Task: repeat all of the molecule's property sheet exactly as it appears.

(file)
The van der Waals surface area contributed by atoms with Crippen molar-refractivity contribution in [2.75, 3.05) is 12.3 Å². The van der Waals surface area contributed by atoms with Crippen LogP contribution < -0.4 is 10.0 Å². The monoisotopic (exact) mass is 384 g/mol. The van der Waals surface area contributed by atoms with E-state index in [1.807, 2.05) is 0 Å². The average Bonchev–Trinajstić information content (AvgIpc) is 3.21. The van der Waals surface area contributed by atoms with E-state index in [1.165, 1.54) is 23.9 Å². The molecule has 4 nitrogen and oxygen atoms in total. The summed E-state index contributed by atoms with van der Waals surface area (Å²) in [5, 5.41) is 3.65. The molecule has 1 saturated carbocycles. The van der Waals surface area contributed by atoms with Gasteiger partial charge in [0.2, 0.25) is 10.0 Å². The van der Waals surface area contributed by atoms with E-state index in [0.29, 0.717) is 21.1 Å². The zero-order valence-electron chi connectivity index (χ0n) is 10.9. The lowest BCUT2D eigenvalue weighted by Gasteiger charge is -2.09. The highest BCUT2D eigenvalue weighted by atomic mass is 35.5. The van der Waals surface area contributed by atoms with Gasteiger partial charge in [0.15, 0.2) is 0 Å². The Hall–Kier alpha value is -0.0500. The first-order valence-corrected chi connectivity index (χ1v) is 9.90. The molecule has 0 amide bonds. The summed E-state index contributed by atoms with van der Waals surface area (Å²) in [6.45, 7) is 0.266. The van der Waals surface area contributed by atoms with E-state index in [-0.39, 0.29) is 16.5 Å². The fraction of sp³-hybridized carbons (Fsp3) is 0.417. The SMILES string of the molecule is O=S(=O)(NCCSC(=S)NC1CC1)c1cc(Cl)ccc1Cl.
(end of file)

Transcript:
The van der Waals surface area contributed by atoms with Crippen molar-refractivity contribution in [2.75, 3.05) is 12.3 Å². The van der Waals surface area contributed by atoms with Crippen LogP contribution < -0.4 is 10.0 Å². The monoisotopic (exact) mass is 384 g/mol. The van der Waals surface area contributed by atoms with E-state index in [1.807, 2.05) is 0 Å². The average Bonchev–Trinajstić information content (AvgIpc) is 3.21. The van der Waals surface area contributed by atoms with E-state index in [1.165, 1.54) is 23.9 Å². The molecule has 4 nitrogen and oxygen atoms in total. The summed E-state index contributed by atoms with van der Waals surface area (Å²) in [5, 5.41) is 3.65. The molecule has 1 saturated carbocycles. The van der Waals surface area contributed by atoms with Gasteiger partial charge in [0.2, 0.25) is 10.0 Å². The van der Waals surface area contributed by atoms with E-state index in [0.29, 0.717) is 21.1 Å². The zero-order valence-electron chi connectivity index (χ0n) is 10.9. The lowest BCUT2D eigenvalue weighted by Gasteiger charge is -2.09. The highest BCUT2D eigenvalue weighted by atomic mass is 35.5. The van der Waals surface area contributed by atoms with Gasteiger partial charge in [0.15, 0.2) is 0 Å². The Hall–Kier alpha value is -0.0500. The first-order valence-corrected chi connectivity index (χ1v) is 9.90. The molecule has 0 amide bonds. The summed E-state index contributed by atoms with van der Waals surface area (Å²) in [6.45, 7) is 0.266. The van der Waals surface area contributed by atoms with E-state index in [-0.39, 0.29) is 16.5 Å². The fraction of sp³-hybridized carbons (Fsp3) is 0.417. The SMILES string of the molecule is O=S(=O)(NCCSC(=S)NC1CC1)c1cc(Cl)ccc1Cl.